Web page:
Friday, February 27, 2009

Trip Report: Sierra Club Snowcamping Training Group 5 Trip 2— Carson Pass to Winnemucca Lake

February 20, 2009: Friday hiking in pleasant weather conditions towards Winnemucca Lake with Round Top peak in the background.

Last weekend I went on Group 5’s second trip of the Sierra Club’s Snowcamping Training Series. Originally we were supposed to go to Lassen, but due to a good amount of snow during the week the avalanche danger was rated as “extreme” and the weather forecast was for more snow, so the plan was changed to Winnemucca Lake near Carson Pass.

This trip started out sunny and mild. The first day for the hike in was warm and no wind to speak of. But Friday night late the winds kicked up. Saturday morning was sunny, but by early afternoon the sky had turned a mean gray and the wind gusts were getting wild. Saturday evening the gusts got so bad that they completely obliterated one of the tarps covering the snow kitchen. Sunday morning we woke up to white out conditions.

February 22, 2009: Sunday morning hiking out back to the trailhead with low visibility. A few wind gusts almost knocked me over and I’m no feather.
Snowcamp Stats:
  • Dates: February 20 – February 22, 2009
  • Location: CA, Sierra Nevada Mountains, Eldorado National Forest, Mokelumne Wilderness, near Winnemucca Lake
  • Mileage: ~4.5 mi round trip
  • Elevation: +/-450´; lo pt 8,595´; hi pt 9,055´
  • Trailhead: Carson Pass Sno-Park
  • Sno-Park Lat/Long.: 38.69498062, -119.989357
  • Sno-Park Facilities: porta-potties, trash bins, no water; parking permit required.
  • Winter Trail Route: cross-country, loosely following the Pacific Crest Trail south towards Winnemucca Lake and Round Top peak.
  • Route Type: out and back.
  • Trail Terrain: semi-popular cross-country route; rolling; mild ascent to Winnemucca Lake; altitude makes it feel harder.
  • Campsite: an exposed plateau north/ above Winnemucca Lake with sparse Juniper tree cover.
  • Why go?: views down to Caples Lake and surrounding peaks Red Lake Peak, Round Top, The Sisters, Black Butte, Elephants Back. Non-technical climb up the south side of Elephants Back.
  • Caveats: Wind is a problem here, as I experienced first hand and learned after the trip second hand.
  • Website: Eldorado National Forest Winter Recreation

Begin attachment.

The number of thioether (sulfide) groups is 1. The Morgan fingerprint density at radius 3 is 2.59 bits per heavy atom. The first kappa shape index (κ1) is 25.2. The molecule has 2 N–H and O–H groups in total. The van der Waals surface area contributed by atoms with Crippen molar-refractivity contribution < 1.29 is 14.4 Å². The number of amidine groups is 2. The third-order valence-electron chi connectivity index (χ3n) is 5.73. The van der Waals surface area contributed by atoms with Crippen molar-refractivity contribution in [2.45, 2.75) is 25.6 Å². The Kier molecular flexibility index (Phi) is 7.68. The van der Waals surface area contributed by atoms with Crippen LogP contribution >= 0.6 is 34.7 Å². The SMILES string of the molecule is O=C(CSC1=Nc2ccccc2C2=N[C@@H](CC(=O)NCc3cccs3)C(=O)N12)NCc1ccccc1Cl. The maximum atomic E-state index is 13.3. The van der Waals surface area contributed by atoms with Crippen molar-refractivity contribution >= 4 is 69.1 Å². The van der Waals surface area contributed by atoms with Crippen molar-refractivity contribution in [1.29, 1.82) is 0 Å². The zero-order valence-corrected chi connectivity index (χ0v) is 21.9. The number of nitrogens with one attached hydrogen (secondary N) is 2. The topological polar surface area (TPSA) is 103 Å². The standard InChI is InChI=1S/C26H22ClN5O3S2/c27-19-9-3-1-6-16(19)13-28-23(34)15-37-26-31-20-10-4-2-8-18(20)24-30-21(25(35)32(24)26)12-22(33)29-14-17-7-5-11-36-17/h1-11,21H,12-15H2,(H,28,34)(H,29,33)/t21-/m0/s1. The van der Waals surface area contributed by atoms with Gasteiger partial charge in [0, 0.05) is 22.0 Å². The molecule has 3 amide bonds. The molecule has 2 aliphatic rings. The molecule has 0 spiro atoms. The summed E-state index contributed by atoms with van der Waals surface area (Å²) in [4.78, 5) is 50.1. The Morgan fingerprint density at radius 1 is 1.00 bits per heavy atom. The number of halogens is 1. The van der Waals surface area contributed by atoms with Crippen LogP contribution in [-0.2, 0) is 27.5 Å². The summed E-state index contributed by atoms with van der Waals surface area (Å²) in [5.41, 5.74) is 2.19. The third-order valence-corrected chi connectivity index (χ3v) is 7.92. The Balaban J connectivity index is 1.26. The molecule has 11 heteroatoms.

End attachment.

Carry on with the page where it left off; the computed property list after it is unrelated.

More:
• Wilderness Permit: Mokelumne Wilderness
  • Parking Information: Sno-Parks California OHV
  • View my photo album.
The white haze at the surface is spindrift. Even though this morning was sunny we were still getting “snowed on” due to the wind picking up the loose surface snow and throwing it around.

Spindrift is Not Your Friend

I was first introduced to the word “spindrift” unwittingly through my friend Mary, who is an actress, and sometimes does productions with the Pacifica Spindrift Players. One time buying tickets to see her perform I got curious about the name so I looked up the term— SPINDRIFT: spray blown from the crests of waves by wind. Also, blowing snow or sand.

For our purposes I’m talking about blowing snow—one of the reasons why most three-season tents with their generous mesh inner walls are not good for snowcamping (or camping in Death Valley during a wind storm, but that is a another discussion).

The first night, in the middle of the night, the wind kicked up—I would guess 30+ MPH gusts. Despite being snug as a bug in my 0 degree Marmot Teton mummy bag, I kept getting rudely awakened by ice cold spittle hitting my face every time a gust would come by. I cinched up my sleeping bag hood and pulled down my beanie and pulled up my fleece neck gator, so only a sliver of my face under my nostrils was exposed, but the freezing spittle still managed to find skin.

My tent window Saturday morning with a lovely view.

Damage Control

In the morning, I rose to find a nice layer of finely sifted snow blanketing me and everything else inside my tent. I shook everything off as best I could and launched a campaign of spindrift damage control. First, everything inside my tent including my sleeping bag got tossed in plastic bags. Second, my sleeping pads got flipped upside down so the snow would collect on the waterproof bottom and not on the surface I would be laying on. Third, I would construct a windbreak composed of snow blocks (see picture below).